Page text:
Now, based on your new data table of distance numbers, pick a "dangerlevel" distance. Plug this into your main code. See what happens. If there is still a problem, you now know that it is not the sensor or it's data, it is elsewhere in your code. It could be as simple as a < or a > in your if sharpsensor < or > dangerlevel...

It could be a lot of things. Eliminate what it could be, step-by-step and you will end up with what it is.

when i tell my computer to readadc pin 1 i just get the number 255 when i test it on pin 0 I get number combinations out of these numbers 4,5,6,10,11,12,15, 17,18,19 and it doesn't seem to change that pattern if i move the book, if the book is in the same place for more than 5 seconds the pattern will change to a different combination of those numbers and if i move the book it just continues whatever pattern it was on, not increasing or decreasing. any idea as to what could be wrong? i can still see the red light (pretty dim though) and i've tried doing readadc pin 1, 2, and 3 and i've plugged the Sharp Wires into every combination and tried readadc pin 1,2, and 3 on every combination. Does this mean theres a problem with the Sharp IR or what? 

Just to make sure: Is your Sharp connected like this (image from AXE020.pdf):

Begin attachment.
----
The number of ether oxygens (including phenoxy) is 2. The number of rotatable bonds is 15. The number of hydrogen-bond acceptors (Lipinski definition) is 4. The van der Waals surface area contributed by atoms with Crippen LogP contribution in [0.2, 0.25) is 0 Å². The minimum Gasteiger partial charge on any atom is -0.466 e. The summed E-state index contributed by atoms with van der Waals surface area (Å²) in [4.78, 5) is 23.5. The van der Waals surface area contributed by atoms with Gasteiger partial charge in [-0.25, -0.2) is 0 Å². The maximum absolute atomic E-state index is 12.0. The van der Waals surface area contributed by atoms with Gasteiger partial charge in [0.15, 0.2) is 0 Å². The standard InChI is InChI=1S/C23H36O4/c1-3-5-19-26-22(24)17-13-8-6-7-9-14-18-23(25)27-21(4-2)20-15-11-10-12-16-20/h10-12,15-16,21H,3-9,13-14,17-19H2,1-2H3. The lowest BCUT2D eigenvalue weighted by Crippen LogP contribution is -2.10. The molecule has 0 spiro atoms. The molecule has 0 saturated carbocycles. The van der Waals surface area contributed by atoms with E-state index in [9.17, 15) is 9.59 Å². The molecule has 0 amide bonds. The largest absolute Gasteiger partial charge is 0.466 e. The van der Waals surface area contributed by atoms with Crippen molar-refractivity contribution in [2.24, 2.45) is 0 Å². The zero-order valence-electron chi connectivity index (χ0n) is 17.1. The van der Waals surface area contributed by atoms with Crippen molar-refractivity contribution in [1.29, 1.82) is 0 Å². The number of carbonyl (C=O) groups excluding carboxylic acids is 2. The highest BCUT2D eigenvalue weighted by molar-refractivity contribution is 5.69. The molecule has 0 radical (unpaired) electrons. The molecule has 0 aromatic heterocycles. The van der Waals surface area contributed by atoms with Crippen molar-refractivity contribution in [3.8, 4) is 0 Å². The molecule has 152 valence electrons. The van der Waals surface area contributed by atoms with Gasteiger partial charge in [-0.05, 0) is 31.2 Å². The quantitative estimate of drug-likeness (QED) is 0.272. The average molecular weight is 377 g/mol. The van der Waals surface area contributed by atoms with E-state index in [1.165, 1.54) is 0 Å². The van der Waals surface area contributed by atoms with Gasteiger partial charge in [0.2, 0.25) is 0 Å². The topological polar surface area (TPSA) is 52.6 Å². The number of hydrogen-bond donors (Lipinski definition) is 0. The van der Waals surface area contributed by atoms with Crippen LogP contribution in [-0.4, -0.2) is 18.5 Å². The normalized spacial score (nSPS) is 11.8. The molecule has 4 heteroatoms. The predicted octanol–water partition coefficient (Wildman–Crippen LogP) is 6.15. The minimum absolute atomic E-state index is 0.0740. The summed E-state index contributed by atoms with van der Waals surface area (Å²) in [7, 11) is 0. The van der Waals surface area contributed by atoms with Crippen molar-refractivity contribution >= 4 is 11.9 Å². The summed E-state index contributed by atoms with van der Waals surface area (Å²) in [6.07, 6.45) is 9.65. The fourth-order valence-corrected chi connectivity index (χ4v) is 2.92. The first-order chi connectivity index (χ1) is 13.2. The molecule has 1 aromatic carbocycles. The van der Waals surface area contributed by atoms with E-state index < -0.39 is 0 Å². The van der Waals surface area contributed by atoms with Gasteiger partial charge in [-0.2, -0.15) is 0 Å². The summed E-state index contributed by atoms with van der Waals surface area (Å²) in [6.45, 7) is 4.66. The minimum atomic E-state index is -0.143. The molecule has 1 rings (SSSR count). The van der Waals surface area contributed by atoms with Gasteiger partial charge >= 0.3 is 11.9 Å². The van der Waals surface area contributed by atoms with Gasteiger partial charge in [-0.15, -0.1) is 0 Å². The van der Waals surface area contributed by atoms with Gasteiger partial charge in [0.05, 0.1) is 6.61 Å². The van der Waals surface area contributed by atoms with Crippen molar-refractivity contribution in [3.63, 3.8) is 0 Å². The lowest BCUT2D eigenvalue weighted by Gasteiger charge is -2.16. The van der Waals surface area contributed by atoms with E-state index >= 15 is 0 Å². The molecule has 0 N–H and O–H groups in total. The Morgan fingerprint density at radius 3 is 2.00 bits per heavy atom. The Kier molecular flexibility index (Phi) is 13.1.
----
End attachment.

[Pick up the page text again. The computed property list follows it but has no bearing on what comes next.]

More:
If it's connected like that then you have connected it correctly. Hopefully you haven't fried your Sharp yet by trying "every combination of Sharp connections". I really don't know what would happen if you reverse polarity (mix up red and black wire) or connect Vo (blue wire in your case) to V1+ or 0V. In worst case the Sharp's gonna be fried so don't just plug things in without knowing what you are doing.

Back to your problem:

I assume that your connections are now like they are in this picture (shorting block moved to its correct place of course) and my picture above. If they are then the reason why you are getting 255 from ADC pins 1, 2 and 3 is quite obvious. Just look at picture above and think how you have connected ADC pins 1, 2 and 3. Right, you have connected then to V1+. What does that mean? It means Analogue to Digital Converter (ADC) sees V1+ in all those pins. Because Picaxe's ADC measures voltage between 0V and V1+ it means that ADC sees the maximum voltage and that means readadc will give the maximum value (255).

I didn't notice you telling what Sharp sensor you have. I'm guessing it's either GP2D12 or GP2D120. GP2D12 has measuring distance ranging from 10cm to 80cm and GP2D120 has measuring distance ranging from 4cm to 30cm. When you were testing your sensor did you have you obstacle (book) within the range? Also, did you know that the value you get from readadc will get BIGGER when the obstacle is CLOSER when using these sensors? You can figure that out if you understand how ADC works and read the Sharp sensors datasheet (for example here for GP2D12 and here for GP2D120).